Therefore they thought it good you hear a play,
And frame your mind to mirth and merriment,
Which bars a thousand harms and lengthens life.

SLY
Marry, I will; let them play it. Is not a commonty a Christmas gambold or a tumbling-trick?

PAGE
No, my good lord; it is more pleasing stuff.

SLY
What! household stuff?

PAGE
It is a kind of history.

SLY
Well, we’ll see’t. Come, madam wife, sit by my side and let the world slip: we shall ne’er be younger.



ACT I

SCENE I. Padua. A public place.


Flourish. Enter Lucentio and Tranio.

LUCENTIO
Tranio, since for the great desire I had
To see fair Padua, nursery of arts,
I am arriv’d for fruitful Lombardy,
The pleasant garden of great Italy,
And by my father’s love and leave am arm’d
With his good will and thy good company,
My trusty servant well approv’d in all,
Here let us breathe, and haply institute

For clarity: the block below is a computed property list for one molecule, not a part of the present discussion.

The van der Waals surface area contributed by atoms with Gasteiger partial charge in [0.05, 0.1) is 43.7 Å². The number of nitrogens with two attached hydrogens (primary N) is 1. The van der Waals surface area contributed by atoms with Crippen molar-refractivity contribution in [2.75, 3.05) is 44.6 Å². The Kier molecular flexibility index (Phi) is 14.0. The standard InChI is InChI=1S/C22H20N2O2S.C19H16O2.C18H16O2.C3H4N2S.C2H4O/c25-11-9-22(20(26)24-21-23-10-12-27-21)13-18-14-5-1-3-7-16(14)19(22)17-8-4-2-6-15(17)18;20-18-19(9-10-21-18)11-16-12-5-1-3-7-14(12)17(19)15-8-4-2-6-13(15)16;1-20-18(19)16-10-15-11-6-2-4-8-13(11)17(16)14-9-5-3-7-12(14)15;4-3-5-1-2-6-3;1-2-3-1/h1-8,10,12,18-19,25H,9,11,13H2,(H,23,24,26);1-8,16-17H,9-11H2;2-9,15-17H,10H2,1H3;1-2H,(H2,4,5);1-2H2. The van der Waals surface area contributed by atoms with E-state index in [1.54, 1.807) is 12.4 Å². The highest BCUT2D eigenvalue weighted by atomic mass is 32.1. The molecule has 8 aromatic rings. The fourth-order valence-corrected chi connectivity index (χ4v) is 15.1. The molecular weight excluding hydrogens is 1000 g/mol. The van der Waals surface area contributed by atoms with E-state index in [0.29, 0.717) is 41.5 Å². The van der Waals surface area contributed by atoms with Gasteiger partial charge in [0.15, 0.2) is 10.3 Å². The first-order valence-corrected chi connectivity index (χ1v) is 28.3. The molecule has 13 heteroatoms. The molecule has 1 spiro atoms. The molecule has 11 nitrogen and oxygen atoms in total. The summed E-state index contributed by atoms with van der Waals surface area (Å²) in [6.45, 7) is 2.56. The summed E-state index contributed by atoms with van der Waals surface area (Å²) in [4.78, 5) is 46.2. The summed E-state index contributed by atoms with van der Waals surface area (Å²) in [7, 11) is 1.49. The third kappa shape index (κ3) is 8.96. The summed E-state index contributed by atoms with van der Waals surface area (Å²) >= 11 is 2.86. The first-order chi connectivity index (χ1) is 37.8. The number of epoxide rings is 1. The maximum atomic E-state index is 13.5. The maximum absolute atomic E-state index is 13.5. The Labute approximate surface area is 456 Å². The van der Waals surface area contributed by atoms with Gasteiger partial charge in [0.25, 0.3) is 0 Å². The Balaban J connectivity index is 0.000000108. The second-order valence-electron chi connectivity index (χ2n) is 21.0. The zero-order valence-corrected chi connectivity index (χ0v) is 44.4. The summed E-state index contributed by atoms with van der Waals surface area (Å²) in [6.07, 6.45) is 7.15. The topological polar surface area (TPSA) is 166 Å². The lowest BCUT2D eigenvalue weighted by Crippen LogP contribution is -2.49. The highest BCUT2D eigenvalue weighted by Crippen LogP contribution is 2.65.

A course of learning and ingenious studies.
Pisa, renowned for grave citizens,
Gave me my being and my father first,
A merchant of great traffic through the world,
Vincentio, come of the Bentivolii.
Vincentio’s son, brought up in Florence,
It shall become to serve all hopes conceiv’d,
To deck his fortune with his virtuous deeds:
And therefore, Tranio, for the time I study,
Virtue and that part of philosophy
Will I apply that treats of happiness
By virtue specially to be achiev’d.
Tell me thy mind; for I have Pisa left
And am to Padua come as he that leaves
A shallow plash to plunge him in the deep,
And with satiety seeks to quench his thirst.

TRANIO
Mi perdonato, gentle master mine;
I am in all affected as yourself;
Glad that you thus continue your resolve
To suck the sweets of sweet philosophy.
Only, good master, while we do admire
This virtue and this moral discipline,
Let’s be no stoics nor no stocks, I pray;
Or so devote to Aristotle’s checks
As Ovid be an outcast quite abjur’d.
Balk logic with acquaintance that you have,
And practise rhetoric in your common talk;
Music and poesy use to quicken you;